You already know the news: Kevin Garnett is coming back to Minnesota to play for the Timberwolves. In a trade-deadline deal that required Garnett’s signature to be official (he had a “no trade” clause that needed waiving) the Wolves are sending Thaddeus Young to Brooklyn for KG.
On pure basketball merits, I don’t find the trade to be particularly interesting or controversial. Young is, well, younger. He’s 26, with a future career ahead of him that could be brighter than his already-accomplished resume’ to date. But he struggled mightily for long stretches this year, and only came alive recently when his veteran teammates returned from injury. It would be disingenuous at best to say that the Wolves gave up an important long-term asset in this deal.
They didn’t. If they were in the hunt for a playoff spot this year, or had reasonable expectations for a playoff run next year, I might feel differently. But that’s not where this team is right now, with its best player in the middle of jump-shot reconstruction and its best prospect only 19 years of age.
More on Young: not only is he a “tweener” whose most natural position of small forward (and the one he was playing recently, with better results) is the same as Andrew Wiggins’, but he has the option of becoming a free agent at the end of this season and the Wolves certainly had a better understanding of his intentions in that regard than the fans do. For all we know, Young was planning on leaving the team this summer and signing somewhere else.
So the cost was not very significant, in my view.
The return, on the merits, was also fairly insignificant.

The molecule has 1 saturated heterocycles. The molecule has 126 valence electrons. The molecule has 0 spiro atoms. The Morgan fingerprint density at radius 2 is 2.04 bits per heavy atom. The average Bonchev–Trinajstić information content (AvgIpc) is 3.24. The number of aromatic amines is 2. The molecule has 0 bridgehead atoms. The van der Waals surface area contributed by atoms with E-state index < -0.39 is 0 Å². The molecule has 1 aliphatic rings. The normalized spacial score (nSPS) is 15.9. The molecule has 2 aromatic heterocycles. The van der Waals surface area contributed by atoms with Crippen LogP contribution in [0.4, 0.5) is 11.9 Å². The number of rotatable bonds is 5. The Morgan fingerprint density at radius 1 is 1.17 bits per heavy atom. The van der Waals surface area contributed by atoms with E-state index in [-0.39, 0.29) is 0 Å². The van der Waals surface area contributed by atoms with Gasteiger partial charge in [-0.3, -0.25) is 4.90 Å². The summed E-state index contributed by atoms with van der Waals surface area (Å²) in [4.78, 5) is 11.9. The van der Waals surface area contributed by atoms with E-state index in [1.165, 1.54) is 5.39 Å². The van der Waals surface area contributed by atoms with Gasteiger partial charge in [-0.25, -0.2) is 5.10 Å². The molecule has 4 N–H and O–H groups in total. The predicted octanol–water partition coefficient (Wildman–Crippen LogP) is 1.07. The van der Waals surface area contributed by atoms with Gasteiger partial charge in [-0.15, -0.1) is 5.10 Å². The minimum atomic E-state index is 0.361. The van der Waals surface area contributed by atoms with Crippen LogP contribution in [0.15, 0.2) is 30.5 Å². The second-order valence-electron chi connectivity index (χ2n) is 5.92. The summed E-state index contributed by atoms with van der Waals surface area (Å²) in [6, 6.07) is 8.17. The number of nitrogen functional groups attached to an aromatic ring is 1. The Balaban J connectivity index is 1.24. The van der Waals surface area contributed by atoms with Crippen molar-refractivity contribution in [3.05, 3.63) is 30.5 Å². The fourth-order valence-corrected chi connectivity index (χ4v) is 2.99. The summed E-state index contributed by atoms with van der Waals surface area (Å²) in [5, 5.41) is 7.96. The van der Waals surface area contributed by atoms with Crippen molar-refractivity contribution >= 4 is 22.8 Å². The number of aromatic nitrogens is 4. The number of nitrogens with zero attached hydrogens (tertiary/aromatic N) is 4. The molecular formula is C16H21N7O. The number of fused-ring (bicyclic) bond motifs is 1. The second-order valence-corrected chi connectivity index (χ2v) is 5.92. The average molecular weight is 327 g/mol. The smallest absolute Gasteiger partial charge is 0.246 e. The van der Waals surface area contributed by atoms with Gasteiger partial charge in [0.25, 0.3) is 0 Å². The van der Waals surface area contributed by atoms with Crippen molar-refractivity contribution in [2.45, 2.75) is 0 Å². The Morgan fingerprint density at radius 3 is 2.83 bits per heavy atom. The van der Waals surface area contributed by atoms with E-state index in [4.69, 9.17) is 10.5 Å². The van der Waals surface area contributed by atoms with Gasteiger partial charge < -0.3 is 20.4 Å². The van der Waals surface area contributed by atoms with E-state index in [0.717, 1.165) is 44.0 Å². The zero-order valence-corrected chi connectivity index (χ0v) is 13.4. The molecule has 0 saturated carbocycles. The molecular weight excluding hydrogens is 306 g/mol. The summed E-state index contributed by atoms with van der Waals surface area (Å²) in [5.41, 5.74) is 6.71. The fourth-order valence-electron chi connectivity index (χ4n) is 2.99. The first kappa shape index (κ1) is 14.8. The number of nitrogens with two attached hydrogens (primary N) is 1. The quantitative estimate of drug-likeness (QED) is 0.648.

Don’t get me wrong, Garnett is one of the greatest forwards to ever play. He’s an MVP, a champion, and a future first-ballot hall of famer. If this franchise EVER has a better player than KG we’ll be seeing a short-list “Greatest of All Time” candidate.
But KG isn’t The Big Ticket anymore. He’s 38. He turns 39 in May. He can still play a little bit — he’s posting very close to league averages in advanced stats like PER and win shares — but his potential value to this T-Wolves team is not in his statistics or his in-game production. We don’t think “league averages” when we think of KG, and especially not in the 20 minutes he is playing, per game this year. He’s not going to make an impact in games, on the floor. Not anymore.
So yeah, the boring side of this trade is the basketball part. Thad wasn’t a particularly important piece of the Flip Saunders puzzle, and neither will Garnett be.
I like the trade for two basic reasons, and I dislike it for one. I’ll start with the part I don’t like, and keep it short.
Bringing back Garnett is a lot like bringing back Flip Saunders, and bringing back Sam Mitchell and bringing back Sidney Lowe. It’s the “country club” culture that Canis Hoopus has long criticized and Dr. Lawyer Indian Chief lambasted when it was announced that Flip would return as President of Basketball Ops. Glen Taylor is loyal to a fault, and sometimes prioritizes comfort over quality, or ability.
There is a feeling, when digesting this Garnett-trade news, that the team is choosing sentimental value and cheap PR buzz over the wise basketball move. I don’t necessarily mean trading Young is bad — like I said, I don’t view him as a long-term puzzle piece — but maybe trading for a pure “asset,” even a second round pick or something, would make more sense than this headline-grabber. I don’t know that is true — how could I know what else was out there for Young, on the market? — but it’s just an inevitable feeling that the franchise has a less than ideal value system.
But like I said, I like the trade for two reasons, and to me, they outweigh that “con.”
The first pro is that, in a regular season that is 30 games longer than necessary, it’s nice when stuff happens that revives interest. These Timberwolves have been out of serious playoff contention since the end of November. While Rubio’s return and Wiggins’ ascent have been great to watch, KG’s return is just another layer of intrigue for the season’s homestretch. Garnett is the all-time face of this franchise, he has a unique personality (putting it mildly) and fans will turn out just to see him back in uniform, wearing the Number 21.